Downtown areas, or neighborhood shopping districts are proving to be a good place for shops. There's a tendency to think that you don't want to be close to your competition. In fact, a small area with a number of arts, crafts, antique and other small shops is often a very good location. Shoppers will come to the area and walk from shop to shop much as they do in a shopping mall.

The hard cold facts - MONEY:

You need to think about several other things before opening the store. Number ONE is the cost of doing business. Take your rent, utilities, trash, snow removal, furnishings, etc. There are lots of little things that come up, so add 20% to whatever number you come up with.

And don't forget insurance. You'll need to cover your merchandise, including consignment goods, against fire at the least. Your landlord will probably require a comprehensive policy to cover slip and fall injuries. If you have employees you'll probably need worker's comp insurance too.

Credit cards:

You'll almost have to take credit cards if you have a storefront. The fact of the matter is that the public expects it.

Being able to accept credit cards is not automatic. You'll have to find a clearing house that will service your credit card sales.

Start with your bank. Most banks will have a credit card plan of some type. If your bank doesn't directly service your cards, they'll probably have an arrangement with a third party to do this. You may also find merchant associations and other groups that you can join and get credit card servicing as a benefit.

The thing to understand about credit cards is that they cost YOU. Anticipate a startup fee of some type. You may have to rent or buy a card machine and it may require a separate phone line. Most plans charge a monthly service fee. And count on it, everyone will take a percent of the action.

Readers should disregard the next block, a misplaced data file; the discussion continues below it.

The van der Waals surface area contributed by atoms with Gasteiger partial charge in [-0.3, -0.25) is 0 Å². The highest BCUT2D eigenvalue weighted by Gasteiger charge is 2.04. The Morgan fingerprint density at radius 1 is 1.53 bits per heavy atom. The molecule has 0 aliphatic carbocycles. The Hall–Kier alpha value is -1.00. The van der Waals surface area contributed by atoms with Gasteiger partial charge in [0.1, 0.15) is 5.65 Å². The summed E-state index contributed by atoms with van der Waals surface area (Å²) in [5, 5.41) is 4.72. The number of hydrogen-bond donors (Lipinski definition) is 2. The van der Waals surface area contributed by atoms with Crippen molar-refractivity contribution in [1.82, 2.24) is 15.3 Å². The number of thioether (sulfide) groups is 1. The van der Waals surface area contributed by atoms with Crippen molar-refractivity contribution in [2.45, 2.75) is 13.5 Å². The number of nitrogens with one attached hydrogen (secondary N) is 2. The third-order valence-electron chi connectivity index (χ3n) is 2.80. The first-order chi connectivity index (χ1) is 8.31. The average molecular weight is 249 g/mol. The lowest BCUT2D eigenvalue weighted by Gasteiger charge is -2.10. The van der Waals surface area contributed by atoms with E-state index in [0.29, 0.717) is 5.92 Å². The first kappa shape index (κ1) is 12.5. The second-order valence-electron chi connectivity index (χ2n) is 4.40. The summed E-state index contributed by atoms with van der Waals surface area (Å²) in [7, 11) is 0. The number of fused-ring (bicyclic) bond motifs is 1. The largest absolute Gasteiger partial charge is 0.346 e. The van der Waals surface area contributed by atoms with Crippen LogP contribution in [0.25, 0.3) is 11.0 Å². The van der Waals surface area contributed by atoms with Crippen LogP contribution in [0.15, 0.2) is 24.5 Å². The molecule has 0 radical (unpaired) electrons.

Don't be surprised if it cost between $250 and $500 to get set up for credit cards. Anticipate at least $25/month service charges. And then count on anywhere from 3% to 12% per transaction as a "discount fee" that they take.

Legal considerations:

In most areas there are laws and rules governing business. If you are selling products you'll most surely need a sales tax license. If you make up a name for your business you'll need to file an "assumed name" with your county.

Get good advice:

The rules are different around the country. It's important that you get good advice before you get in too deeply. Retaining a CPA or an attorney is a very good investment.

Don't be shy about asking advice of other shop owners. Some will be reluctant, some may be offended, but MOST owners love to talk business and will be willing to share their experiences with you.


At least a little bit of advertising is essential. People have to know you're in business, what your hours are, what you sell, how to contact you, etc. The problem is that there are just too many places to advertise. It difficult to pick the best place for your store to be seen. It's easy to spend a ton of money.